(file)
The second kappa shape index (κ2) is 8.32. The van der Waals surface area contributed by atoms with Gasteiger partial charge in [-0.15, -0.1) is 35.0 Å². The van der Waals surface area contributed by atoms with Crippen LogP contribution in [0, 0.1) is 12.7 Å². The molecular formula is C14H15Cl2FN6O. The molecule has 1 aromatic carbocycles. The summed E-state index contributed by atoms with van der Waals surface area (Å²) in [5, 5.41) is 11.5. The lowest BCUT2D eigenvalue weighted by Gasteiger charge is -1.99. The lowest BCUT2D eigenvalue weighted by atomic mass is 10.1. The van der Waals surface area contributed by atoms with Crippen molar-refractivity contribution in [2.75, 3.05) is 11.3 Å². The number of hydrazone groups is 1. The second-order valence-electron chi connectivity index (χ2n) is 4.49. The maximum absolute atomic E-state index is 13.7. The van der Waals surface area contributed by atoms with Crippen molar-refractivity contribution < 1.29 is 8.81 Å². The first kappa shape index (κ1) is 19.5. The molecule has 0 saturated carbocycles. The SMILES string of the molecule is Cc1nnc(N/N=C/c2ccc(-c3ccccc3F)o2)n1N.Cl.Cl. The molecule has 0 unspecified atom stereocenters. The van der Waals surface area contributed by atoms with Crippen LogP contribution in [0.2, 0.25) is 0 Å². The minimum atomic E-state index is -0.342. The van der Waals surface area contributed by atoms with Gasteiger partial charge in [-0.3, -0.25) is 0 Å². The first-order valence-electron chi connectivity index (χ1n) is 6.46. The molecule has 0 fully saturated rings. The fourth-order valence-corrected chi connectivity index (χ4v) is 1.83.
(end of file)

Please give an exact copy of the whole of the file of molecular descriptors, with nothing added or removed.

The second kappa shape index (κ2) is 8.32. The van der Waals surface area contributed by atoms with Gasteiger partial charge in [-0.15, -0.1) is 35.0 Å². The van der Waals surface area contributed by atoms with Crippen LogP contribution in [0, 0.1) is 12.7 Å². The molecular formula is C14H15Cl2FN6O. The molecule has 1 aromatic carbocycles. The summed E-state index contributed by atoms with van der Waals surface area (Å²) in [5, 5.41) is 11.5. The lowest BCUT2D eigenvalue weighted by Gasteiger charge is -1.99. The lowest BCUT2D eigenvalue weighted by atomic mass is 10.1. The van der Waals surface area contributed by atoms with Crippen molar-refractivity contribution in [2.75, 3.05) is 11.3 Å². The number of hydrazone groups is 1. The second-order valence-electron chi connectivity index (χ2n) is 4.49. The maximum absolute atomic E-state index is 13.7. The van der Waals surface area contributed by atoms with Crippen molar-refractivity contribution < 1.29 is 8.81 Å². The first kappa shape index (κ1) is 19.5. The molecule has 0 saturated carbocycles. The SMILES string of the molecule is Cc1nnc(N/N=C/c2ccc(-c3ccccc3F)o2)n1N.Cl.Cl. The molecule has 0 unspecified atom stereocenters. The van der Waals surface area contributed by atoms with Crippen LogP contribution in [0.2, 0.25) is 0 Å². The minimum atomic E-state index is -0.342. The van der Waals surface area contributed by atoms with Gasteiger partial charge in [-0.3, -0.25) is 0 Å². The first-order valence-electron chi connectivity index (χ1n) is 6.46. The molecule has 0 fully saturated rings. The fourth-order valence-corrected chi connectivity index (χ4v) is 1.83.